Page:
Here is a sample of backwards planning of a Carnaval Unit from the ACTFL Core Practices Webinar presented by Dr. Eileen Glisan.

Step #1  What are students going to be able to do?
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More Core Practice Number Two

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Core Practice #2: Design and Carry Out Interpersonal Communication Tasks for Pair, Small Groups, and Whole-Class Instruction

Interpersonal communication is two way communication negotiated between two or more people.  It takes place face to face or over the phone.  It also occurs in writing through notes, e-mail, and social media.  It is spontaneous, not scripted or memorized.


When designing interpersonal activites for students there needs to be an information gap.  One person seeks information that another speaker has.  Students need to listen to one another to complete the task and they can not know ahead of time how the other students are going to answer.  They also need specific language and strategies to negotiate meaning.  Students should do something with the information they obtain.  For example they could use the information in a whole class discussion or presentational task like an advertisement or brochure.


One example could be students surveying their classmates for leisure time activities, using the information to report out most and least popular activities, in order to prepare to interview a native speaker about their favorite activities.

Create a list of helpful phrases in the target language you teach that would be appropriate for students at a particular level to use during their interpersonal activities.  Some possible examples are: wait a minute…by the way…let me think…excuse-me..  Post signs around room including: How do you say?  How do you write?  Change after they are acquired.

Create situation cards so students can practice spontaneous interpersonal communication.  Here is an example.  These situations are on separate cards or pieces of paper so that each student sees only his or her role.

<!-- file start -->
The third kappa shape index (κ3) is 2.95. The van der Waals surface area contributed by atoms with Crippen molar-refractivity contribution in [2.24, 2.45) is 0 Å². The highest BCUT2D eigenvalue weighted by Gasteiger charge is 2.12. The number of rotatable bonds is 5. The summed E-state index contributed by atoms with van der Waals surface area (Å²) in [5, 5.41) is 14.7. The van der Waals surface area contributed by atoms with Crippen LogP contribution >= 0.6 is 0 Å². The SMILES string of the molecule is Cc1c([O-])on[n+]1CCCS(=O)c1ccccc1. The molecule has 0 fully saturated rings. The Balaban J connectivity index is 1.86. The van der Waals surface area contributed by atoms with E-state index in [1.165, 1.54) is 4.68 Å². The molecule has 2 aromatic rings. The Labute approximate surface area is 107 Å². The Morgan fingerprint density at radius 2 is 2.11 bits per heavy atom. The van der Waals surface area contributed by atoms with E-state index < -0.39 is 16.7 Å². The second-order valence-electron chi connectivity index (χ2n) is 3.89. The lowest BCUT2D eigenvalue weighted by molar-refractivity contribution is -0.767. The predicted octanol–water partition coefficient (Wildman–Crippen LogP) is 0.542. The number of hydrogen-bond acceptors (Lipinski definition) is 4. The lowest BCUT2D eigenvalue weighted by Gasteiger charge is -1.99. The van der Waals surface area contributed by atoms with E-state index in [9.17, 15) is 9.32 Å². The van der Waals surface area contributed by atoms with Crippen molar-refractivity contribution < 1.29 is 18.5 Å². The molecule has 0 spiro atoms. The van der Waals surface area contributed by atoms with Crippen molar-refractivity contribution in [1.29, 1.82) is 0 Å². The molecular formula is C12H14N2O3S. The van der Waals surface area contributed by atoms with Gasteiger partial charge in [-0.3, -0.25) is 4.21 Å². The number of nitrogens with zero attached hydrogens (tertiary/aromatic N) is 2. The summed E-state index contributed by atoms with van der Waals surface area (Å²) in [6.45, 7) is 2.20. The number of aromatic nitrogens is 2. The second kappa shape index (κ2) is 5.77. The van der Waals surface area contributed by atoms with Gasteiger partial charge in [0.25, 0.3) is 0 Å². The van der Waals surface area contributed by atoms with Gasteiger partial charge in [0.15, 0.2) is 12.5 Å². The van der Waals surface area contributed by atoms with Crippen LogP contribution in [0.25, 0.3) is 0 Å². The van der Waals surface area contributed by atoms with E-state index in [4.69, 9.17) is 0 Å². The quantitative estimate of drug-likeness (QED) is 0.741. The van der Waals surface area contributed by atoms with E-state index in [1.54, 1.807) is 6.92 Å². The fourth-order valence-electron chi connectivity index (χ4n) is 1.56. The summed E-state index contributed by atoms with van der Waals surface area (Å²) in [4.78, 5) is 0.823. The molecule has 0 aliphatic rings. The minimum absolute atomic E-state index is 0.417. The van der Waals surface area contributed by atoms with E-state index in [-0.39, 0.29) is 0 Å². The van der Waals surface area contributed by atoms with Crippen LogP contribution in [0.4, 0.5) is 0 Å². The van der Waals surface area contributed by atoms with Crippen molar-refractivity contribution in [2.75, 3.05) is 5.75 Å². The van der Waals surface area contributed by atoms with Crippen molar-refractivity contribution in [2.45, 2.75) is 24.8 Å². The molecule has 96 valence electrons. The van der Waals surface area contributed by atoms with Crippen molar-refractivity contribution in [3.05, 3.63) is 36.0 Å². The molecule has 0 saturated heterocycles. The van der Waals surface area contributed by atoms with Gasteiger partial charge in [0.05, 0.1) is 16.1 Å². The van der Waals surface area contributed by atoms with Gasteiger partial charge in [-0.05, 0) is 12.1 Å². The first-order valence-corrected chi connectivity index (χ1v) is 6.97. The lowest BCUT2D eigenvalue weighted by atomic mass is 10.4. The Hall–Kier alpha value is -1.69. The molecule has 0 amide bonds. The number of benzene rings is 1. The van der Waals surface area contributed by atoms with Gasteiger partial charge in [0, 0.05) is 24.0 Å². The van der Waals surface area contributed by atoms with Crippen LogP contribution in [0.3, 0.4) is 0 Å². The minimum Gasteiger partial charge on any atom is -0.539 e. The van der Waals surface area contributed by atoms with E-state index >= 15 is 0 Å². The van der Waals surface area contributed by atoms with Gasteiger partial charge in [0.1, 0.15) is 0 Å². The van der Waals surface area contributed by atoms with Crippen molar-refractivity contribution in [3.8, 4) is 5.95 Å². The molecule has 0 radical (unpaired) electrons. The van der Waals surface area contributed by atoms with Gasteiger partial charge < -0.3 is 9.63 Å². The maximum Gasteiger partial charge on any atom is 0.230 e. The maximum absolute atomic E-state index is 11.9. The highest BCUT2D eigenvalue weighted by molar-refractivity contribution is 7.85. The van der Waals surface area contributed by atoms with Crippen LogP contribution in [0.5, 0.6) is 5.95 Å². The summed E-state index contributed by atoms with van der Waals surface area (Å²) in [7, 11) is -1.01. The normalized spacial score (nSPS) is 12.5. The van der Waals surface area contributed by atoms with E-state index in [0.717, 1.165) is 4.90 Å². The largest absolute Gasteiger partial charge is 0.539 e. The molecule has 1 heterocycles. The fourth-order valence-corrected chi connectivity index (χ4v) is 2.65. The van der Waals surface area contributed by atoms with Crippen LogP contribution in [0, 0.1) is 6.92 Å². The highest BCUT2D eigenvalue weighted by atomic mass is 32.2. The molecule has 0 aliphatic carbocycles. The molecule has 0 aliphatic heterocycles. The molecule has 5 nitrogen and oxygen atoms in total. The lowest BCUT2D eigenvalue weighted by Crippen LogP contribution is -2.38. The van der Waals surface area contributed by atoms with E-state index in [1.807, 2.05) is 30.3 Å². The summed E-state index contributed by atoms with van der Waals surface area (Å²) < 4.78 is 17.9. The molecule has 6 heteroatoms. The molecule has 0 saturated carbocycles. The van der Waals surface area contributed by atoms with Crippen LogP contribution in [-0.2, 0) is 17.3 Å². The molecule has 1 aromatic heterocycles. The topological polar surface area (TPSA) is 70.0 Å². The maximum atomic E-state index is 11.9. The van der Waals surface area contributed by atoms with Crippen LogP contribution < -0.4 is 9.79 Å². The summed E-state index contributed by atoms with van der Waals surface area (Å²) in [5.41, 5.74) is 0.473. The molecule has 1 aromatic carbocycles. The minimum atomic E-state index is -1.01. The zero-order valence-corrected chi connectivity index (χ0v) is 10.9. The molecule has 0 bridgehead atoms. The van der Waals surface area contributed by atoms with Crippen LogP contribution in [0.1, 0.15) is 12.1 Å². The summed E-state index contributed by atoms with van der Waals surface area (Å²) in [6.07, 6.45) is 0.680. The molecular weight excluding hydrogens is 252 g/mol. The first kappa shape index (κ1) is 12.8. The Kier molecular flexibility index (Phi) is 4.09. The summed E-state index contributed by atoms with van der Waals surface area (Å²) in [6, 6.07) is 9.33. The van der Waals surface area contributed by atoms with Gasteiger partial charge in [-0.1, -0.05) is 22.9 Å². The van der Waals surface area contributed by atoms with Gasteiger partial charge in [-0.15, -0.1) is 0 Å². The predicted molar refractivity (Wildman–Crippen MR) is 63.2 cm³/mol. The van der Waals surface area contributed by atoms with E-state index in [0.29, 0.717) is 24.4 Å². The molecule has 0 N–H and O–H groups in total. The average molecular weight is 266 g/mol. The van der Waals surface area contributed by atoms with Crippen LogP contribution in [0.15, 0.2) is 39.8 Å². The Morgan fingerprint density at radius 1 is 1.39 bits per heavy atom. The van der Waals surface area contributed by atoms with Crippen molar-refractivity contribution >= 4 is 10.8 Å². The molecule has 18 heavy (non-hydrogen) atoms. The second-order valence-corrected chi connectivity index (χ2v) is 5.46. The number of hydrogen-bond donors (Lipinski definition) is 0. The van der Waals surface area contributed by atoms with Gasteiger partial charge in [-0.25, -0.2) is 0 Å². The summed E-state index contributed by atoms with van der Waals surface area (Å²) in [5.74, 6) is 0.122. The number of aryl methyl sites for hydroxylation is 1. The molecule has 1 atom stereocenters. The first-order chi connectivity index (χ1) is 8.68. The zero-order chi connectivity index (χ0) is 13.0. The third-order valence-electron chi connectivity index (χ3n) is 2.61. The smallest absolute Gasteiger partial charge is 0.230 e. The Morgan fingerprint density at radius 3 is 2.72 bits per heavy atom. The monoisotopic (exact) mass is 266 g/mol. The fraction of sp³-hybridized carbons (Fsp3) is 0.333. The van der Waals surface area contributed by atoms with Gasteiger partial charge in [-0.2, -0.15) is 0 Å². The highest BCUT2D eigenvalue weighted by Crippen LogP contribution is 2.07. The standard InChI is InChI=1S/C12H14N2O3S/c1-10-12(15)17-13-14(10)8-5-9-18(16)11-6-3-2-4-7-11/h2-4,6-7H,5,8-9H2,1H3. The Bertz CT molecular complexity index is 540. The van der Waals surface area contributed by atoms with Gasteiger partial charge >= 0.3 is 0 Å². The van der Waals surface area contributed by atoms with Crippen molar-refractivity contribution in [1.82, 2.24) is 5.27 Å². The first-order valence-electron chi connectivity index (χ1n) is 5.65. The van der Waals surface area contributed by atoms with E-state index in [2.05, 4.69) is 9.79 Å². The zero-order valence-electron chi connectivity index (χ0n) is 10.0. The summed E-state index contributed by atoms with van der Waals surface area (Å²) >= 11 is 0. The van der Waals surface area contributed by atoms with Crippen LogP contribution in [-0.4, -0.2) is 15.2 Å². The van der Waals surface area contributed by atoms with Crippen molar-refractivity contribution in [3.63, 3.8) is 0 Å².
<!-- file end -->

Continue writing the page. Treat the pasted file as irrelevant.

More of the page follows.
You call a good friend  students and invite him/her to go out to do something with you (e.g., see a movie, have dinner, go to the gym, or something else). Make the call and make small talk first. Then make the invitation. You will have to figure out together the details (such as the day, time, where you meet, etc.). Ask questions so that you are clear on the plans. After you end the call, be prepared to tell your roommate what the plan is.


You receive  a call from a good friend inviting you to do something. Answer the phone and listen carefully to what he or she says. You will need to ask questions to decide how to respond.  Also you will need to keep in mind what’s currently on your calendar as you discuss the invitation. After you end the call, be prepared to tell your roommate about it.

Follow up with information gained by telling your roommates about your plans so they will know where you are and when.

I have created some slides to practice spontaneous interpersonal communication in French and Spanish on the Teachers Pay Teachers website called  Timed- Think-Talk.



Here are some other Activities for interpersonal communication.

Assessing interpersonal communication with Talk Scores.  This is an uncomplicated way to assess students during interpersonal speaking activities.  Each letter of the word talk represents one performance objective to be observed during pair or small group tasks.  During the task the teacher should observe only one objective to observe.  The goal should be that after one or two weeks students have been observed on all four objectives which would be a round and a score can be recorded.